Secure Communication between Services in Multitenant Systems

Implementing a SaaS as a multitenant system brings a lot of benefits. As usual, there are some tradeoffs, too. For example security becomes more complex. Let's take a look at possible approaches when implementing security in a multitenant architectrure.

Let's consider a trivial example of a communication between two independent services.

communication between two independent services

Service A and Service B are in different realms untrusted to each other.

Security Levels

There are several levels of security when talking about a communication between systems:

1. Security Level: Don't trust anyone

1. Security level

This is the most secure model. It can be achive only by an active client establishing the communication.

In this case, services don't know anything about each other - the client must know all the communication details and control the whole flow.

If you don't trust anyone, you have to do everything by yourself...

2. Security Level: In your name

2. Security level

In this model, a part of the communication is moved to the service code and the calling service acts partially on behalf of the client.

Everytime the client sends its credentials to the Service A he manifests his trust to the service. The Service A uses client's identity to build trust between Service B. The identity can be implemented for example via a security token.

The Service A can't communicate with the Service B without client's identity so it's unable to access any data but the client's one.

3. Security Level: We're all friends

3. Security level

On this level you practically loose the multitenant-specific secuirity whatsoever. That could be okay in some cases like logging, collecting anonymous statistics etc., but we have to choose out friends carefully.

If such a kind of trust is supported, the Service A can access any data of any client in the Service B. It can even make an identity up which doesn't exist (if the Service B is just blindly accepting the input).

This model can be implemented using API keys or application certificates.

4. Security Level: Whatever makes you happy

Pretty obvious one - the Service B has a public API accesible without any needed trust.

There are definitely valid use-cases, but don't make your service public as long as you're not 100% sure!

Real-World Example

We will show a simple model of a multitenant system based on the second security level as described above.

Let's consider a Service A consuming client's data and processing them somehow (e.g. saving into a database).

The data can be later used for a post-procesing in the Service B.

Because the Service A plays only the role of a data source and its business logic is completely independent on the post-processing and the Service B is a general service knowing nothing about its data sources we want to decouple both services as much as possible. Using event-driven architecture makes perfectly sense in this use-case.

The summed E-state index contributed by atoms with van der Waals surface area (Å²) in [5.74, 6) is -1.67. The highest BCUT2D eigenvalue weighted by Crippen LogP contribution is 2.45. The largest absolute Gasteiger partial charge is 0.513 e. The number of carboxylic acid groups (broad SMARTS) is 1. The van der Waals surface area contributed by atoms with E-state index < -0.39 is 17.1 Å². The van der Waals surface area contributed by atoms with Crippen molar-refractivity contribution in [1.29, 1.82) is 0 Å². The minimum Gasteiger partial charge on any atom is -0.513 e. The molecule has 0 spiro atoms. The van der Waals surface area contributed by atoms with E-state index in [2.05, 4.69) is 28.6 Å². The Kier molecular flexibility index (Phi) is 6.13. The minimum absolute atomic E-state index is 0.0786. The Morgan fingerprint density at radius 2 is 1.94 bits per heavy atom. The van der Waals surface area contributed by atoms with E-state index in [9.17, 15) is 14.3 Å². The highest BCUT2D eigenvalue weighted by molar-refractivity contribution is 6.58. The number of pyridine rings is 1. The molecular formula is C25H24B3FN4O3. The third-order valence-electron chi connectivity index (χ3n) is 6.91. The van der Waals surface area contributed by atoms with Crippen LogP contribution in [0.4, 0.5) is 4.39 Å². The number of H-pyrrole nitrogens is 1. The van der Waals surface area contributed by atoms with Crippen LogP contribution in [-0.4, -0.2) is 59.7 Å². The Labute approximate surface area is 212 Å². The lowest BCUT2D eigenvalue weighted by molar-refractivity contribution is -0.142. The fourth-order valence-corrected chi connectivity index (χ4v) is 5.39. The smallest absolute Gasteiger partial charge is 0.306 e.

We build a plugin Adapter in the Service A to consume the data and forward them to the Service B. The Adapter is conceptually a part of the Service A, but it's loosly coupled to it and can be plugged-in/out completely independently on the life-cycle of the service.

Real-World Example 1

When the Client sends data to the Service A (1) he uses a token to authorize himself. The Service A accepts the request, processes it and fires an event including the data (or some reference to them) and authorization token (2). The Adapter reacts on the event and uses the client's token to forward the data to the Service B (3).

Gray lines separate three different realms of trust: Client's, Service A's and B's realms. Inside a realm everything trusted, outside the realm nothing is trusted.

Another example

If you are developing for the cloud, the following scenario should sound familier to you: You want to process data with a large file attachment. First, you make a request to the service with a security token, a data record is created and a signed upload URL is returned in the response. Second, the client puts the file data to the upload URL.

The Adapter them must save the session information to be able to react to the event when the upload is finished.

To save the token internally in the service is not enough in this situation because the upload can take longer than the token expiration time is. The Adapter have to get a temporary but long enough access to the Service B. This can be implemented using API keys.

Real-World Example 2

When the Client sends metadata (like a file-name) to the Service A (1) he uses a token to authorize himself. The Service A accepts the request, processes it, fires an event including the metadata and security token (2), and returns a signed upload URL in the response. The Adapter reacts on the event, uses the client's token to demand an API key from the Service B (3A), then saves the API key internal with the metadata. In parallel the Client uses the upload URL to upload a file data to the storage of the Service A (3B). This fires an event containing the file metadata (4). On the event reacts the Adapter by looking up the API key connected to the metadata (5). The Adapter uses then the API key to upload the file data to the Service B (6).

What about asynchrony?

One problem could be the absense of order of the received events (that is natural for event-driven systems). It means, the event "file uploaded" can come before the API key retreiving is done or even (but very unlikely) before the "upload requested" event is caught by the Adapter. A solution here is not to consume the "file uploaded" event to be received again and again until the look-up is successful.

Security first!